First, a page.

If you’ve ever been in a car accident involving extensive repair, or even a full replacement, you might wonder if your auto insurance policy covers the cost of a rental car while you wait. The answer actually depends on one factor: whether you have loss of use coverage or not.
What is loss of use coverage?
Loss of use coverage, or temporary vehicle replacement, is an optional add-on to your auto insurance policy. If your vehicle needs replacement or repair due to damage, a loss of use policy will cover your cost of transportation while you wait whether you choose to rent a car, take public transit, or call a cab.
In Canada, there are three common types of loss of use forms, depending on your location:
- OPCF 20 (Ontario Policy Change Form) for drivers in Ontario
- QEF 20 (Quebec Endorsement Form) for drivers in Quebec
- SEF 20 (Standard Endorsement Form) for drivers in Alberta and Atlantic Canada
How much does loss of use coverage cost?
Typically, loss of use coverage will cost you about $60 to $80 annually, but this number can vary depending on factors such as bundles and discounts. Speak to your auto insurance broker for an accurate number that best suits your situation.
How do I qualify for loss of use coverage?
Loss of use coverage is an enhancement that applies if you already have specified perils coverage, collision coverage, comprehensive coverage, and/or all perils coverage.
- Specified perils coverage pays for losses caused by risks, such as theft, fire, earthquakes, explosions, and weather.
- Collision coverage pays for losses caused by at-fault collision with another vehicle or a grounded object.
- Comprehensive coverage pays for losses that aren’t caused by a collision, including those under specified perils, falling objects, and vandalism.
- All perils coverage provides a combined package of comprehensive and collision coverage to compensate losses caused by any peril unless otherwise stated in your policy. It also pays for losses if someone you live with, a driving employee, or an auto mechanic damages or steals your vehicle.
You don’t need every type of coverage to purchase a loss of use policy, but your loss of use coverage is limited to the factors you are insured for. For instance, if you only have collision coverage and your car gets stolen, you can’t claim loss of use coverage for a rental car because that falls under comprehensive, specified perils, or all perils coverage.
Are you paying the best price for car insurance?
How long does a loss of use coverage apply?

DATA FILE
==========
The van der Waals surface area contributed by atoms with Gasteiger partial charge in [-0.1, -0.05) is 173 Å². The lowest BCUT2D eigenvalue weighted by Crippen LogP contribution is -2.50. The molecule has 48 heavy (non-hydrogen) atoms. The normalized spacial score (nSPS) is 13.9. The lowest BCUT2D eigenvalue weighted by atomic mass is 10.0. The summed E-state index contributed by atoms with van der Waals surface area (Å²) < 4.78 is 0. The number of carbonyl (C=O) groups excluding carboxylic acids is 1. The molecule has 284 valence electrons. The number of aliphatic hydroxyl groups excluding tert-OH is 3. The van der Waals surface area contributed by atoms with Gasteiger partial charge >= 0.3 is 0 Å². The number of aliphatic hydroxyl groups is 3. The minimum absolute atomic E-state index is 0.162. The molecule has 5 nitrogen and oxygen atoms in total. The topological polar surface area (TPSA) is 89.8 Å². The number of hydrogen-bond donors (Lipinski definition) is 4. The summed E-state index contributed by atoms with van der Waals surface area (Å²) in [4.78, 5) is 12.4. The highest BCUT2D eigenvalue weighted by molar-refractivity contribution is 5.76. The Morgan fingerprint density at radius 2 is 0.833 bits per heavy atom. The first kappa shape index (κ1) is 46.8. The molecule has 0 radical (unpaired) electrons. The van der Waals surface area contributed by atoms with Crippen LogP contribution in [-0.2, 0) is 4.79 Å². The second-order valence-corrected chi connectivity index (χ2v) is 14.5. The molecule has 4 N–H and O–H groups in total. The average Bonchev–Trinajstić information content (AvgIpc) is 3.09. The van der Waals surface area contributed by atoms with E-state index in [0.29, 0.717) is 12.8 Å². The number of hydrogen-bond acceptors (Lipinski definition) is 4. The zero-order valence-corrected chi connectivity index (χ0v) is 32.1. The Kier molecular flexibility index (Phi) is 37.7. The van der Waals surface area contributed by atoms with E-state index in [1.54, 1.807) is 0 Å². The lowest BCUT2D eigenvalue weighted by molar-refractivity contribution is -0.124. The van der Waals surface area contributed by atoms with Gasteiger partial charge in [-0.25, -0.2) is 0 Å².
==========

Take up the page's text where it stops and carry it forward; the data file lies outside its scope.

Generally, your auto insurance company will stop providing loss of use coverage after the first of three events: your damaged vehicle has been repaired, you received a total loss settlement, or your coverage limit has been reached.
Your coverage limit is dependent on your insurance plan, and each auto insurance company will offer a different limit depending on what you pay for. For example, your plan might provide you with a maximum of $900, so be sure to check your policy or speak with your insurance broker to understand how the loss of use coverage works for you.
What are the limits of loss of use coverage?
There are a few limitations with a loss of use coverage endorsement. Firstly, your replacement vehicle will need to be similar in size to your damaged vehicle. You won’t be able to rent out a sports car if you’re driving a minivan.
Secondly, if you’re under 21, most rental car companies will not be able to rent you a vehicle due to their age restrictions. In this case, the loss of use coverage can still compensate for the cost of cab fare or public transit.
Lastly, a loss of use coverage plan typically doesn’t cover gas or any additional rental car insurance. There could still be extra costs required for your temporary vehicle, despite the rental cost being covered.
What are some other common endorsements for auto insurance?
Besides the loss of use coverage (OPCF 20, QEF20, SEF20) endorsement, there are other car insurance endorsements that you can add to your auto insurance plan for increased protection. In Ontario, common endorsements to add along with your loss of use coverage include OPCF 24 (liability for damage to non-owned automobiles) and OPCF 43 (removing depreciation deduction).
- OPCF 24 (liability for damage to non-owned automobiles) provides collision and comprehensive coverage in the event you’re driving a car that isn’t your own, and it gets damaged. This includes any borrowed automobile, whether you’re using a rental vehicle or a family member or friend’s car.
- OPCF 43 (removing depreciation deduction) eliminates the deducted depreciation on your vehicle if it needs to be paid out. Automobiles lose value at a rapid pace, but having this endorsement will provide you with a replacement vehicle of the same original value if your car gets stolen or is deemed a total loss. This policy is only available for brand new vehicles and generally lasts up to two years.
The bottom line
Loss of use coverage is an optional endorsement to cover the cost of your temporary vehicle or transportation. Accidents happen, and if your car needs a week in the repair shop, having a loss of use coverage policy can alleviate your worries in covering the price of your rental car. However, not everyone needs loss of use coverage. If you can go without a car for a week because you live near public transit, walk to the store, or bike to work, it probably isn’t worth the investment. Speak with your auto insurance broker for more details on loss of use coverage for your car insurance policy.